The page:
This competition is open internationally. I look forward to reading small snippets of your family history either via my web site email or here in the comments section.


  1. Great blog, lovely photos. I do think that re-enactments are vital to understand how the past felt. OK we can never recreate the past in enough detail, but even wandering around a castle in a long skirt gives you valuable insight into simply walking up a set of stone steps safely.

    I am going to count myself out of the competition but I do want to add my family history snippet - my family legend always said that we originated in Brittany and came to England with the Conqueror, which, if you look at it rationally, had to have been in the retinue of Alan of Brittany. I'm not saying we were kinsmen or all that noble, but the family did go on to be at least recognised gentry as they were, according to more legend, part of the bodyguard to the French king, something of a Quentin Durward!

    1. This comment has been removed by the author.

    2. Robert Walpole's mother was Mary Burwell (whose surname reminds me of Alan Rufus's man Alan of Burwell). She was the heiress of heiress of Sir Geoffrey Burwell of Rougham in Suffolk, which in 1086 belonged to the Abbey of Bury St Edmunds, where Alan R was buried.

    3. The Church of St Giles in Tydd St Giles is of interest architecturally and historically. The West Window was designed by none other than Alan of Walsingham, who created the famous "octagon" lantern on Ely Cathedral.

      "In the Lady Chapel there are still some remnants of the church's original medieval stained glass ... The outer southern wall of the church still has the remains of a medieval sundial, which was in use when the church was a cell of the priory in Wisbech."

  2. Sorry I needed to edit that one as ancestor was spelt incorrectly. Yes thank you for commenting. And I think your ancestor seems worthy of a novel himself.

  3. The copy of "The Handfasted Wife" I ordered at the local Dymocks bookstore on 7 August finally arrived today: a wait of 3 months and 3 days.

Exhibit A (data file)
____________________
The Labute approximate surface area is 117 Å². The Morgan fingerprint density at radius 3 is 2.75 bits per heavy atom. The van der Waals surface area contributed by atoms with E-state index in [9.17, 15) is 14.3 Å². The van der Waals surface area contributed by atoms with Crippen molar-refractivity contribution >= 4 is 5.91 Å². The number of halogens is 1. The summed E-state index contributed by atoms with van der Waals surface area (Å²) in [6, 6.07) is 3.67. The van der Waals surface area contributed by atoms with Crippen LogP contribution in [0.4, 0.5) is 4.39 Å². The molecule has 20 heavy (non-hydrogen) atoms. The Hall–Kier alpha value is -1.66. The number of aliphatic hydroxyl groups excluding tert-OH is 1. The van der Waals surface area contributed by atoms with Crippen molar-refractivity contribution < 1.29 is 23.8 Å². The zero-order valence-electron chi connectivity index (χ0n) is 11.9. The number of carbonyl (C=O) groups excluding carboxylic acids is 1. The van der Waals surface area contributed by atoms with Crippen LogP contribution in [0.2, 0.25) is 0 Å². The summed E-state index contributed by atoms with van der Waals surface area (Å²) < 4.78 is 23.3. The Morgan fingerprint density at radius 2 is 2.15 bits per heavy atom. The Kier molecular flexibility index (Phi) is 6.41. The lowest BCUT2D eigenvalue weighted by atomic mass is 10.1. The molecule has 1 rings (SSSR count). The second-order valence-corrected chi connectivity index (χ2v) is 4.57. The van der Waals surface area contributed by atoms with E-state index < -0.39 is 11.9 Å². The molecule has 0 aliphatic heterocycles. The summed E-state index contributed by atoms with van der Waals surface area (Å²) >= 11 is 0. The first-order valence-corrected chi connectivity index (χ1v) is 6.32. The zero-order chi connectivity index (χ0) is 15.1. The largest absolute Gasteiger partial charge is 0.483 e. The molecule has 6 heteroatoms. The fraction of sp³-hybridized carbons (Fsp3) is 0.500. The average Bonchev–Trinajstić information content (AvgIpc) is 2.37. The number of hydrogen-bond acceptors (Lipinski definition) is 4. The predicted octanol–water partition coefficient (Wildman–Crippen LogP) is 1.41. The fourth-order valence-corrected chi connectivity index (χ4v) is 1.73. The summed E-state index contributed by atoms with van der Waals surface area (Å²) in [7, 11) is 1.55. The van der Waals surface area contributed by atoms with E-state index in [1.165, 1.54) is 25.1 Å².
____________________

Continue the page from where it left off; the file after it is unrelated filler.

The explanation given was that Customs had prevented the importation of the book and sent it back! Perhaps too many incendiary devices on the cover?

  4. If you send me an address via email so it is private, I shall send you a copy of The Swan-Daughter. You really helped me with the epitaph to Count Alan and the family tree. Thus you ought to have a complimentary copy posted out. I have sent to Australia before without hassle.

  5. As to the competition, I've said quite a bit about my family's geographical and ethnic links to Alan, but perhaps I'm disqualified on account of contributing to the story?

    This week I discovered a couple of interesting things connected to Alan.

    Alan's brother Brian was said by some to have married an heiress of the family that ruled Chateuabriant. A lord of Chateaubriant in Brittany accompanied King Louis IX on the Third Crusade and saved his life during the disastrous Battle of Al Mansour in Egypt. As a reward, Louis gave him the right to replace the pine cones in his coat-of-arms with the fleur-de-lis. (Not as good as ermine, but next-best, I suppose.)

    In Christopher Clarkson's 1821 history of Richmond, page 16, it is claimed that Alan built the tower of Bowes (formerly in North Yorkshire but now in Durham county) which he gave to his cousin Guillermus, a lieutenant over 500 archers, for which Guillermus was surnamed "Arcubus". Alan gave Guillermus a shield with the arms of Brittany, charged with three bows in pale, and a bundle of arrows for his crest. The famous knightly family of Bowes descends from Guillermus.

    On page 20, Clarkson asserts that in 1089 Count Alan (Christopher thought Niger but the date would make it Rufus) persuaded William II to convene the very first "High Court of Parliament".

    What don't we owe to Alan?

    Robert Walpole, the first official Prime Minister of Great Britain, was born in Castle Rising, Norfolk, 8 km NE of King's Lynn. Castle Rising used to belong to Bishop Odo of Bayeux, but he lost it with all his other English domains in 1088. Some 14 km SW of King's Lynn, in the Fenland district of Cambridgeshire, is Wisbech, the likely ancestral home of my Wisbey ancestors. Adjacent to Wisbech is Walsoken, and to its north are West Walton, Walton Highway, Walpole Highway, Walpole Marsh, Walpole St Peter, Walpole St Andrew, Walpole Cross Keys. To its south is Waldersey.